‘Technically, can I get there?’
Although he lives in Arizona, Casey has family in his native England but suspects he won’t be able to see them for quite some time.
“My parents were in South Africa until about two days ago, they were just down on holiday. You know my dad is South African; they were down there visiting friends and family and it was very strange because just a few days ago, things obviously multiplied drastically rapidly.
“My brother who's in New York, we were messaging backward and forward thinking mom and dad need to get out of South Africa. I mean not that anywhere is particularly safe, but they'd rather surely be at home, so the last few days were a bit strange, making sure they get back safely, making sure they weren't stuck, what happens if suddenly UK airspace is closed or something like that? And then when my parents got home, I imagine the fridge would probably be empty and they’re right in … the crosshairs of danger, shall we say. They’re in their 70s.
“I don't know -- it's weird and if something were to happen, technically can I get there? I can't, really -- which is just the same as everybody else on the planet. I’m no different. My wife, her parents are elderly as well and have underlying health issues, so yeah, the focus is very much been on that. Luckily, they’re back home now. I don't know if that makes them safer or not but at least they're back in their own home.”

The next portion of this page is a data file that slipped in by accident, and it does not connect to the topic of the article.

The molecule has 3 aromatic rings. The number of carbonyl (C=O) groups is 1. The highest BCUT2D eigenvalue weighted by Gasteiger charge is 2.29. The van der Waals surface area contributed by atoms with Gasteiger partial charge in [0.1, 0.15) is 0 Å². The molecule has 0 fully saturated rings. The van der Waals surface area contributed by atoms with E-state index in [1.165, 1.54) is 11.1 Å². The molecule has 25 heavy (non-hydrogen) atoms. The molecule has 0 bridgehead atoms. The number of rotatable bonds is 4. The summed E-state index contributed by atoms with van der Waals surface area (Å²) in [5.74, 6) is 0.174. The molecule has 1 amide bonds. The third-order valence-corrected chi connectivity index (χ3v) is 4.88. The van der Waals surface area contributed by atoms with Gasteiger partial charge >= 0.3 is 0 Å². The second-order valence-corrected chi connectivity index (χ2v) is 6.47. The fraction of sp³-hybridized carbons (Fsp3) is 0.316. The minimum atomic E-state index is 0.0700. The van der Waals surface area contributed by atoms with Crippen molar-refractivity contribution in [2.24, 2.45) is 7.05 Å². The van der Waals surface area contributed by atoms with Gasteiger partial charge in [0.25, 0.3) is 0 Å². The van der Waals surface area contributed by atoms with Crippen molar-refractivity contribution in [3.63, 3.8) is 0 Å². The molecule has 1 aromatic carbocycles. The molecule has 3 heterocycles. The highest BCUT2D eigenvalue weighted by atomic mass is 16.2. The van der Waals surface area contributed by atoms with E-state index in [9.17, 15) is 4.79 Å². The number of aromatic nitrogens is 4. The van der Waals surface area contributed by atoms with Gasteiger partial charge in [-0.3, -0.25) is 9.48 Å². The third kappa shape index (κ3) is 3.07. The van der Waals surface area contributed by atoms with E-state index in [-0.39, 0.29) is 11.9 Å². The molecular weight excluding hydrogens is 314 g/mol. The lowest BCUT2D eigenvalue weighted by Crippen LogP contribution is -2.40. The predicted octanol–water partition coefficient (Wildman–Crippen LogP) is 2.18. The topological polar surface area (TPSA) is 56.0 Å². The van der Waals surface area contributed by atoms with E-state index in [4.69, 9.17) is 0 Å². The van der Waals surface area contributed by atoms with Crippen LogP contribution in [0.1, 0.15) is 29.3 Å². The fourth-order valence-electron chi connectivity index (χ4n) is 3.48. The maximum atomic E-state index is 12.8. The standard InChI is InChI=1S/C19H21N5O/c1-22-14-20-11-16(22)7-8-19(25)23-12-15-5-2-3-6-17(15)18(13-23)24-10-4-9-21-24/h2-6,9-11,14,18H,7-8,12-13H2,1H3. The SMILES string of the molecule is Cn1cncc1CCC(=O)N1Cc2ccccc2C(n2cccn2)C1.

Paul Casey surprises a young fan at Valspar
‘A great place to be’
Casey said he has no hesitation in playing golf during the current crisis – as long as the necessary precautions are taken.
“I love some of the new rules, the new norm that has been adopted. In fact, I was just talking to Colt Knost earlier on his podcast. He’s all pissed off ‘cause he's obviously a great putter and now he's frustrated that the guys are raising the cups up. You know, what passes as a holed putt now? If it just hits the cup, does that mean it just goes in, does that mean you can just hit the cup as hard as you want and it’s a holed putt? He’s all frustrated by that, but I love the fact we can still play this game and we don't have to get that close to anybody to do it.